Friday, 30 July 2021
JFGT (20210730-11:36:25 to UTF-8) ART 121 en => it
Banks Montserrat. Offshore accounts in Montserrat
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Financial sector Montserat smallest of all six United Kingdom Overseas Territories, and in comparison with other areas offshore activities are the least developed, except for banking services. Despite the decline in financial services since the last major eruption in Montserat function 11 licensed offshore banks, although in 200 there were 15. Two banks - Royal Bank of Canada and a local bank - the Bank Montserat - are licensed to operate in the domestic market, where they carry out domestic and international operations.

Offshore Banking

Offshore Banking in Montserat regulated by the Offshore Banking Act and the Financial Services Commission Act 2001 Offshore Banking Act establishes the regime for licensing of offshore banks, and also regulates other issues, including:

- Capital and reserves, restrictions of economic activity, profits and accounting, and auditing and audit;

- Management of bankruptcy, liquidation and reorganization, as well as other matters of general and administrative.

Act on the Financial Services Commission shall establish the conditions of the Commission, its functions and powers, enters the office of Chairman and directors of the Commission, specifies the rules governing membership of Directors, describes the activities of the Commission, management of the activities, funding sources, issues of confidentiality and authority to publish rules and well as other matters of general and administrative.

The Governor has the constitutional responsibility for the activities of offshore banks, and as a governing entity has the right to issue regulations under the Act, an offshore banking activities. Financial Services Commission is responsible for supervision, but does not have sufficient administrative capacity to implement comprehensive control of offshore banks, particularly in the current inspection of their activities on the ground. In September 2002, the Financial Services Commission and the Eastern Caribbean Central Bank signed a Memorandum of Understanding to partial removal of the restriction. The Commission has also recently signed a memorandum of understanding with four regulatory authorities in the countries of Central and South America. Several visits to foreign offices of offshore banks have been implemented, but none of these banks have not been subjected to inspection, and only recently started to introduce measures to strengthen control over the activities of such banks.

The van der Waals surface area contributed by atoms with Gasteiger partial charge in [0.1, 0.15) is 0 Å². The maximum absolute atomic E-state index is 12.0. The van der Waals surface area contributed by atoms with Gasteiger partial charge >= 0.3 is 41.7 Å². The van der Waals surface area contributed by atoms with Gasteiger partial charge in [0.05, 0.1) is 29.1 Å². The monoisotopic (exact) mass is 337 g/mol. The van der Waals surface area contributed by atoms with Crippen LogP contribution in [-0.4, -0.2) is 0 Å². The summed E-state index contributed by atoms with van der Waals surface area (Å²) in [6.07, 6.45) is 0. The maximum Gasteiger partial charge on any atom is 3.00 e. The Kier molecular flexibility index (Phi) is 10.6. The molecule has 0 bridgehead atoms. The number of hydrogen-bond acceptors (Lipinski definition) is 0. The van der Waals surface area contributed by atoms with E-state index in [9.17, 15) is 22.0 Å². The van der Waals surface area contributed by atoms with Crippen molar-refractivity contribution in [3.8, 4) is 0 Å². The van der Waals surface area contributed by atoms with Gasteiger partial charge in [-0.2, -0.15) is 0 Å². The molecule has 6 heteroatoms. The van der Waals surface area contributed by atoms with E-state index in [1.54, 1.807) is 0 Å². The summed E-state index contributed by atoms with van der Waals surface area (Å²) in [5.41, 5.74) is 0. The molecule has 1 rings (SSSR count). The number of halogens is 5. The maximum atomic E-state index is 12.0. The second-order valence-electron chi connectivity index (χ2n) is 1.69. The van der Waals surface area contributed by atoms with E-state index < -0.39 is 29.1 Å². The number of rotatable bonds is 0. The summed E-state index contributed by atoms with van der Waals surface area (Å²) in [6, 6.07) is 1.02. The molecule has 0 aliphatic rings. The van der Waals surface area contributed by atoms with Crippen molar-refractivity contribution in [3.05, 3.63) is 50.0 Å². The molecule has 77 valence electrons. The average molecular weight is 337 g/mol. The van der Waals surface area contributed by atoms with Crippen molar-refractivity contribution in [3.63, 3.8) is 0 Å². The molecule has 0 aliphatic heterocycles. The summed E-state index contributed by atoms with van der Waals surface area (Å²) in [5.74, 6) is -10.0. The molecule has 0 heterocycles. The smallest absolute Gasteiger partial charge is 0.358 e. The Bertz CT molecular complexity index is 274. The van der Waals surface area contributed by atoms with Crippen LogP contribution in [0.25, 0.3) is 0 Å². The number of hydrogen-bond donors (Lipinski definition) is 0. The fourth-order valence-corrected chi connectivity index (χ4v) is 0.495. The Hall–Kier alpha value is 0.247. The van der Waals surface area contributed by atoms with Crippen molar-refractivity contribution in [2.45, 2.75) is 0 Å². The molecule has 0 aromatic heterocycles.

The Eastern Caribbean Central Bank

The Eastern Caribbean Central Bank (ECCB) was established in October 1983, this bank for a group of eight island economies: Anguilla, Antigua and Barbuda, Commonwealth of Dominica, Grenada, Montserrat, Saint Kitts and Nevis, Saint Lucia and Saint Vincent and the Grenadines. Appointment of ECCB is to maintain the stability of the Eastern Caribbean dollar and the integrity of the banking system with the aim of balanced growth and development of member states. Monetary policy is characterized by:

- The issuance of a single common currency, whose movement between member countries is not limited to;
- A common pool of foreign exchange reserves, and
- Existence of a Central Monetary Authority which decides on the Union's monetary policy.
The objectives of the Bank are:
- Regulate the availability of money and credit;
- To promote and maintain monetary stability;
- To promote credit and exchange conditions and a sound financial structure conducive to the balanced economic growth and development of territories of the Member States of the Union;
- Active economic development of territories of the Member States of the Union with measures that are consistent with other objectives of the Bank.

The governing bodies of the Eastern Caribbean Central Bank are the Monetary Council and Board of Directors. The Monetary Council - the supreme decision making body, composed of one minister from each government participating countries. Council is to provide guidelines and recommendations to the Bank on matters of monetary and credit policy. The Board of Directors consists of ten directors, the chairman and deputy chairman, and one director from each of the eight participating governments. The Board of Directors is responsible for policy and general administration of the Bank, while the chairman and chief executive officer responsible for operational management

 
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